At the end of her internship, Anahita was named the best intern and given the honour of having any one of her photographs printed inside the magazine she’d spent the past five months working for. She instantly submitted the first of the series of pictures she’d clicked of the eight village boys: the one with Farhaan helping Rehaan up the wall.

“Are you sure?” her boss asked, “You can take some time to make your pick.”

“I’m sure. This one is my favourite.”


Anahita smiled as she remembered Harish. “It just is.”

The Other Side

There is no guilt in finding your way back home.

“Mazarine …” She whispered to her reflection in the mirror. The deep blue eyes that gazed back seemed to justify the choice of name. Instinctively, her fingers jumped to her navel to touch the brilliant blue gemstone she’d been named after. Tomorrow, it would be 9 years since she’d been found … 9 years since she’d become who she now was … and it still felt wrong.

“There’s nothing you can do about it now.” She said sternly to her reflection as she pulled on the pristine white gown. “It’s been 9 years. You remember nothing. And after tonight, everything is going to change. Get over it.”

There was a knock, followed by the sound of the door opening.

Mazarine quickly wiped her eyes dry and turned to face her adoptive parents. ‘See how much they love you?’ she thought to herself as she hugged them. ‘So what if they’re not your real family? They’re as good as!’

“Look at you!” The woman Mazarine had come to call her mother fixed a fresh bluebell in her long brown hair and gazed lovingly at her. “So beautiful.” She planted a light kiss on Mazarine’s forehead.

“It is time.” Her father said, his eyes brimming with tears. Gently, he lowered the veil to cover her face and stepped back to admire her.

Ever so slowly, they took Mazarine’s arms and led her out of their home to the front garden. Through the lace veil, Mazarine saw people stand and heard them sigh faintly as they walked down the aisle. And right in front of her, at the altar, she saw him— the boy she was expected to spend the rest of her life with— William— tall, blonde, handsome and smiling pleasantly … but not right.

A tear made its way down her cheek. She couldn’t do it. She had to get away. She felt extremely guilty even thinking about it, but marrying a boy she knew nothing about and felt nothing for was not something she could go through with.

The music stopped. Mazarine turned to face William. She looked directly into his eyes. They, like hers, were deep blue. Wrong. They should have been gray. She didn’t know why. But she knew they should have been. For a second, they stood face-to-face, she trying to explain herself through silent conversation.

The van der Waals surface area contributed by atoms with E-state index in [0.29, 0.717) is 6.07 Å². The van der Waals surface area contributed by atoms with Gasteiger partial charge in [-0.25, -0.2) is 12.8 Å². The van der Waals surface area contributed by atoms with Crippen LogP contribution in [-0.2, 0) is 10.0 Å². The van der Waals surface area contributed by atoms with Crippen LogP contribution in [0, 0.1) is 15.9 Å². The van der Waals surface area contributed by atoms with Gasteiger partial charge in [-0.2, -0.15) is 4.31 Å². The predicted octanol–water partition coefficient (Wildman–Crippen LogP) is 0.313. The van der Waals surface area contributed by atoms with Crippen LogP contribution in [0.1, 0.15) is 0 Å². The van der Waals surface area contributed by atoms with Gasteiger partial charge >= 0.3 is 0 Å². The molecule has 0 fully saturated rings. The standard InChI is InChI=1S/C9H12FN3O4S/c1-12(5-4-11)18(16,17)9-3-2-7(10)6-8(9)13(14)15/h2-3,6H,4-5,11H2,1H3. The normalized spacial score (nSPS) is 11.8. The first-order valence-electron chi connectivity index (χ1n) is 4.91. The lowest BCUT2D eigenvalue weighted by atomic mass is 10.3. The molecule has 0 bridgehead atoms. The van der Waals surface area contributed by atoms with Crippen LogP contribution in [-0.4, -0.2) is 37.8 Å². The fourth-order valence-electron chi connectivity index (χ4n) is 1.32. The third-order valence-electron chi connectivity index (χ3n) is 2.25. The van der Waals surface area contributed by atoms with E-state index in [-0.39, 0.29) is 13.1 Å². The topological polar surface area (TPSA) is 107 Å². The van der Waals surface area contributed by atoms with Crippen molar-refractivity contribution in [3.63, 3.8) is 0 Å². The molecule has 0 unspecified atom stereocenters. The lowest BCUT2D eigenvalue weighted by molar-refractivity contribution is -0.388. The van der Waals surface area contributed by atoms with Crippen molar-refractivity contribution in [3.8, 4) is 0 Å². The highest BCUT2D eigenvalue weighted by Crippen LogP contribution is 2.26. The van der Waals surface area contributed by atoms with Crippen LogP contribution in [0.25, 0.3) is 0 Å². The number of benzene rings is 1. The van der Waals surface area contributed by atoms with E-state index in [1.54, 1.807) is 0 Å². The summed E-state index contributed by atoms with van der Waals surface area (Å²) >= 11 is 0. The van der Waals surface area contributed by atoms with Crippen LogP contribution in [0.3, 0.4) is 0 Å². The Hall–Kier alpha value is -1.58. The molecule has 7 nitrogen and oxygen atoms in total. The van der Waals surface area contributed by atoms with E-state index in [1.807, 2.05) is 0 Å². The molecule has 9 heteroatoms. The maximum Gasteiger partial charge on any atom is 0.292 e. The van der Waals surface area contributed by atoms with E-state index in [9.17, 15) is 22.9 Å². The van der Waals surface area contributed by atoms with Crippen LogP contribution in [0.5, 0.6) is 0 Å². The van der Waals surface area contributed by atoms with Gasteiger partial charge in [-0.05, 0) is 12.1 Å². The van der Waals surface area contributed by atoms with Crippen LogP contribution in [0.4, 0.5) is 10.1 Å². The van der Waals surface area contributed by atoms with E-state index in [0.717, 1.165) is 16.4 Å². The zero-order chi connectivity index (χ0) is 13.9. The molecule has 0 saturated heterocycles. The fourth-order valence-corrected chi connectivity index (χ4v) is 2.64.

Mazarine blinked. The moment was gone. She saw William’s smile falter as she gathered up the folds of her gown and turned toward the garden gate. “I’m sorry.” She whispered to him with one last sideways glance, shaking off her veil.

And then she ran.


 To the edge to the village … across the bridge over the stream … straight through the dark forest … Mazarine let her intuition guide her. Listening to her intellect and going to the city would have been the smarter choice— but also the more obvious choice— and Mazarine prided herself in being unpredictable. And she couldn’t risk being found again.

Not that she’d been mistreated for the 9 years she could remember. On the contrary, she’d been given more love and care than she thought she ever deserved, considering how she’d just abandoned the people who had graciously taken her in without asking any questions.

But for everyday of those 9 years, she’d only willed herself to fit in and it was through sheer gratitude that she had stayed on. Thinking back, she came to the conclusion that it would have been far kinder of her to have left immediately.

And now that monumental decisions of her life were being taken for her without her consent, she knew that the moment had arrived. It was, to her, a sign from the Universe not to continue staying where she didn’t belong. She was sorry to have done it on that day, in front of so many people, but it couldn’t be helped.